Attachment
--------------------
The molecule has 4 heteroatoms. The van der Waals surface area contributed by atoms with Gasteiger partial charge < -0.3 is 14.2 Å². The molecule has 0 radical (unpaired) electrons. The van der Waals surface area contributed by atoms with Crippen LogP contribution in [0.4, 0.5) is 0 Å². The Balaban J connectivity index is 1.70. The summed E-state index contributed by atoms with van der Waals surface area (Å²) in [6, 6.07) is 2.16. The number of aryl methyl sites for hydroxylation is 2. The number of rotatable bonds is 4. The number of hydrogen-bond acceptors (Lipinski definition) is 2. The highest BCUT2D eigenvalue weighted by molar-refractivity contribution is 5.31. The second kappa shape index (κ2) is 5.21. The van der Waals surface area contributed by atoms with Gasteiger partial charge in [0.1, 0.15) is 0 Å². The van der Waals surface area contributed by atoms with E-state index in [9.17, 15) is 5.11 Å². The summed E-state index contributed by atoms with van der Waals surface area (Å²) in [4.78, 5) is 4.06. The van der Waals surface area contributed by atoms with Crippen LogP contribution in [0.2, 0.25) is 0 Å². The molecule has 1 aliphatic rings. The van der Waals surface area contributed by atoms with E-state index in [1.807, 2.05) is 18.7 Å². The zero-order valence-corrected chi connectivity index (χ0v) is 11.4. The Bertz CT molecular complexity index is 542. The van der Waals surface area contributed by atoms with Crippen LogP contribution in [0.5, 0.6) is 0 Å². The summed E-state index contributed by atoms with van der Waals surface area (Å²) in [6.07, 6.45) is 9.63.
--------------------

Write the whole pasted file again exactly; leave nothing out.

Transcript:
The molecule has 4 heteroatoms. The van der Waals surface area contributed by atoms with Gasteiger partial charge < -0.3 is 14.2 Å². The molecule has 0 radical (unpaired) electrons. The van der Waals surface area contributed by atoms with Crippen LogP contribution in [0.4, 0.5) is 0 Å². The Balaban J connectivity index is 1.70. The summed E-state index contributed by atoms with van der Waals surface area (Å²) in [6, 6.07) is 2.16. The number of aryl methyl sites for hydroxylation is 2. The number of rotatable bonds is 4. The number of hydrogen-bond acceptors (Lipinski definition) is 2. The highest BCUT2D eigenvalue weighted by molar-refractivity contribution is 5.31. The second kappa shape index (κ2) is 5.21. The van der Waals surface area contributed by atoms with Gasteiger partial charge in [0.1, 0.15) is 0 Å². The van der Waals surface area contributed by atoms with E-state index in [9.17, 15) is 5.11 Å². The summed E-state index contributed by atoms with van der Waals surface area (Å²) in [4.78, 5) is 4.06. The van der Waals surface area contributed by atoms with Crippen LogP contribution in [0.2, 0.25) is 0 Å². The molecule has 1 aliphatic rings. The van der Waals surface area contributed by atoms with E-state index in [1.807, 2.05) is 18.7 Å². The zero-order valence-corrected chi connectivity index (χ0v) is 11.4. The Bertz CT molecular complexity index is 542. The van der Waals surface area contributed by atoms with Crippen LogP contribution in [0.5, 0.6) is 0 Å². The summed E-state index contributed by atoms with van der Waals surface area (Å²) in [6.07, 6.45) is 9.63.